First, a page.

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FLSmidth releases Q2 2014 results

World Coal,

The report notes that prospects for the global economy suggest that a firmer upturn is underway, albeit with significant regional differences. Developing countries have by and large recovered from the financial crisis and most of the acceleration in global growth is expected to come from High-income countries. Short term, the improvement in many high-income countries alone will be insufficient to generate a substantial increase in business activity

Mining capex deteriorated into 2014 and is expected to continue to do so throughout the year, the report notes. Although recovery is not immediately around the corner, current market conditions give no reasons to fear an extended downturn reaching beyond that of an ordinary mining capex downturn. Firstly, most mines run at or close to full capacity, causing significant wear and tear. At a certain point, investments are necessary to avoid disproportional operational costs. Secondly, a prerequisite for mining investments to rebound is miners´ ability to generate sufficient cash flow to cover planned dividends, and most miners are well on track with their cash flow programmes.

Thermal coal prices continued the downward trend in Q2. Broadly, analysts expect demand growth to slow in the coming years and the market to stay subdued until the current strong supply moderates. Pricing dynamics are increasingly evolving around China and India, the sources of more than one-third of global coal import. Metallurgical coal prices, on the other hand, have shown clear signs of stability.

Material handling sector

The market for material handling has been impacted by the mining investment downturn and further, the commodities typically associated with this business face the weakest prices and outlook. Still, the overall market is substantial – encompassing industries, such as cement, energy and construction.

Order intake for this division of FLSmidth has been ‘sub-scale’ for some time, as focus has been on finalising a number of legacy projects. As such, material handling has a potential to increase volume despite challenging end markets, the company’s report notes.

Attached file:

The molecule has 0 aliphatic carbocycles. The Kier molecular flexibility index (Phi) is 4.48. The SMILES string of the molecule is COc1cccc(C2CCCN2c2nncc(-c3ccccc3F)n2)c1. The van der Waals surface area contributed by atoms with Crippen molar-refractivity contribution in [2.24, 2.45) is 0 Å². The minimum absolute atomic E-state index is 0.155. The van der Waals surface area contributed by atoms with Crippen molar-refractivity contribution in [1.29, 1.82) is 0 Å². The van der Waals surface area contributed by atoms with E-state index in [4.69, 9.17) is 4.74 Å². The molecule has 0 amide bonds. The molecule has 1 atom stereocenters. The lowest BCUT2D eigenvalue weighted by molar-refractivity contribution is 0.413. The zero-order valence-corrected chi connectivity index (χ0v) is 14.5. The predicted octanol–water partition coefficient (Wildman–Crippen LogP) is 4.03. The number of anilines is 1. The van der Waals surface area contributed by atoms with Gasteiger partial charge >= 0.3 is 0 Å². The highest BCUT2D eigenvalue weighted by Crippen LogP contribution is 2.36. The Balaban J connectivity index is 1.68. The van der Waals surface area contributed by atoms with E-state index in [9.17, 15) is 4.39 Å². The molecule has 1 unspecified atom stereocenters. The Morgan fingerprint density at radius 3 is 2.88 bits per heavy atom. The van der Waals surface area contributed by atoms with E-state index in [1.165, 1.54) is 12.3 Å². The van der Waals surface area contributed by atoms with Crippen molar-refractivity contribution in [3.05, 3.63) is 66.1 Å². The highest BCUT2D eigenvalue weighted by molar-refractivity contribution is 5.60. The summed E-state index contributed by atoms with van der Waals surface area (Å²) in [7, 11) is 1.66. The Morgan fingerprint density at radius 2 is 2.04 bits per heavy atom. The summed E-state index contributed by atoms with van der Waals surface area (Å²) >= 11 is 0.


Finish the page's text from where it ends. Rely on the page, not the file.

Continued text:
Order intake in Q2 decreased 19% compared to the same period last year, primarily due to the absence of large orders in Q2.

Despite the decrease in orders, the company announced a significant increase in EBITA compared to a year previously. EBITA amounted to DKK 39 million.

Mineral processing

During Q2 2014, the mineral processing division of FLSmidth saw its focus land squarely on consolidation. This included the reduction of more than 300 positions across the division.

Despite mining capex being close to market bottom, FLSmidth saw some reason for optimism. The company said that some large projects could become effective this year, keeping overall order activity on a par with last year, despite the lower run-rate for unannounced order in 2014.

However, the company also noted that there was a risk that a number of projects run by junior- and mid-sized mining companies may not actually reach the purchase order stage due to a lack of financing.

The company was keen to pick up on the positives in an otherwise challenging market, noting that, after a five-quarter drought in announced orders in mineral processing, the division secured the only announced order for the group in Q2 – from Mongolian MAK. The company described the order as “a bright spot in an otherwise sluggish market”.

Order intake in Q2 2014 decreased 21% compared to Q2 2013, as revenue for the division decreased 45% to DKK 1355 million. Meanwhile EBITA decreased 77% to DKK 59 million.

Growth on the cards

Despite the current blip, the demand for materials and minerals will continue to grow, according to FLSmidth. This growth will reflect growing global wealth, a growing global population, and societal changes in the developing countries where the growing middle class is boosting demand for infrastructure and consumer goods. Thus, the longer-term outlook remains encouraging for both the materials and minerals industries.

Adapted from press release by Sam Dodson

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